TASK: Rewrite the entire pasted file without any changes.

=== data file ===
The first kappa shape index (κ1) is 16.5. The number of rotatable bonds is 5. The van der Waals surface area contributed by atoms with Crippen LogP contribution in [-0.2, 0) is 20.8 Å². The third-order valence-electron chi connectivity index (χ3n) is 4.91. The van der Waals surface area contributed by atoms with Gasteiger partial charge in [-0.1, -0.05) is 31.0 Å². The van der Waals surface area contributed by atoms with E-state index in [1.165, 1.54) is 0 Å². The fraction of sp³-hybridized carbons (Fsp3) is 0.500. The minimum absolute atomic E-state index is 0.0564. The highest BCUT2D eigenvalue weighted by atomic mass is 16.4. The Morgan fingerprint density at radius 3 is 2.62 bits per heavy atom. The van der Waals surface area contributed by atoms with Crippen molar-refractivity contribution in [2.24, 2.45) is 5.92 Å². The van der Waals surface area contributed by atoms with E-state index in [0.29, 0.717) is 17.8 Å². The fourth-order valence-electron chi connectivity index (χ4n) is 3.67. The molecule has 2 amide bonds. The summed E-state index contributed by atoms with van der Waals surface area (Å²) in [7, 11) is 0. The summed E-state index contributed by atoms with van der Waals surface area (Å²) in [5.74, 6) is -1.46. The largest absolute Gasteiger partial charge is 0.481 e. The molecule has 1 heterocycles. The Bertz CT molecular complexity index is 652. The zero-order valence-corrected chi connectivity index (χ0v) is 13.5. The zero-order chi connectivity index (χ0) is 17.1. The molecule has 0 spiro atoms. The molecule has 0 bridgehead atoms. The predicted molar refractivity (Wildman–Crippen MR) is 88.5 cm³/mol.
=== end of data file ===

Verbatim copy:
The first kappa shape index (κ1) is 16.5. The number of rotatable bonds is 5. The van der Waals surface area contributed by atoms with Crippen LogP contribution in [-0.2, 0) is 20.8 Å². The third-order valence-electron chi connectivity index (χ3n) is 4.91. The van der Waals surface area contributed by atoms with Gasteiger partial charge in [-0.1, -0.05) is 31.0 Å². The van der Waals surface area contributed by atoms with E-state index in [1.165, 1.54) is 0 Å². The fraction of sp³-hybridized carbons (Fsp3) is 0.500. The minimum absolute atomic E-state index is 0.0564. The highest BCUT2D eigenvalue weighted by atomic mass is 16.4. The Morgan fingerprint density at radius 3 is 2.62 bits per heavy atom. The van der Waals surface area contributed by atoms with Crippen molar-refractivity contribution in [2.24, 2.45) is 5.92 Å². The van der Waals surface area contributed by atoms with E-state index in [0.29, 0.717) is 17.8 Å². The fourth-order valence-electron chi connectivity index (χ4n) is 3.67. The molecule has 2 amide bonds. The summed E-state index contributed by atoms with van der Waals surface area (Å²) in [7, 11) is 0. The summed E-state index contributed by atoms with van der Waals surface area (Å²) in [5.74, 6) is -1.46. The largest absolute Gasteiger partial charge is 0.481 e. The molecule has 1 heterocycles. The Bertz CT molecular complexity index is 652. The zero-order valence-corrected chi connectivity index (χ0v) is 13.5. The zero-order chi connectivity index (χ0) is 17.1. The molecule has 0 spiro atoms. The molecule has 0 bridgehead atoms. The predicted molar refractivity (Wildman–Crippen MR) is 88.5 cm³/mol.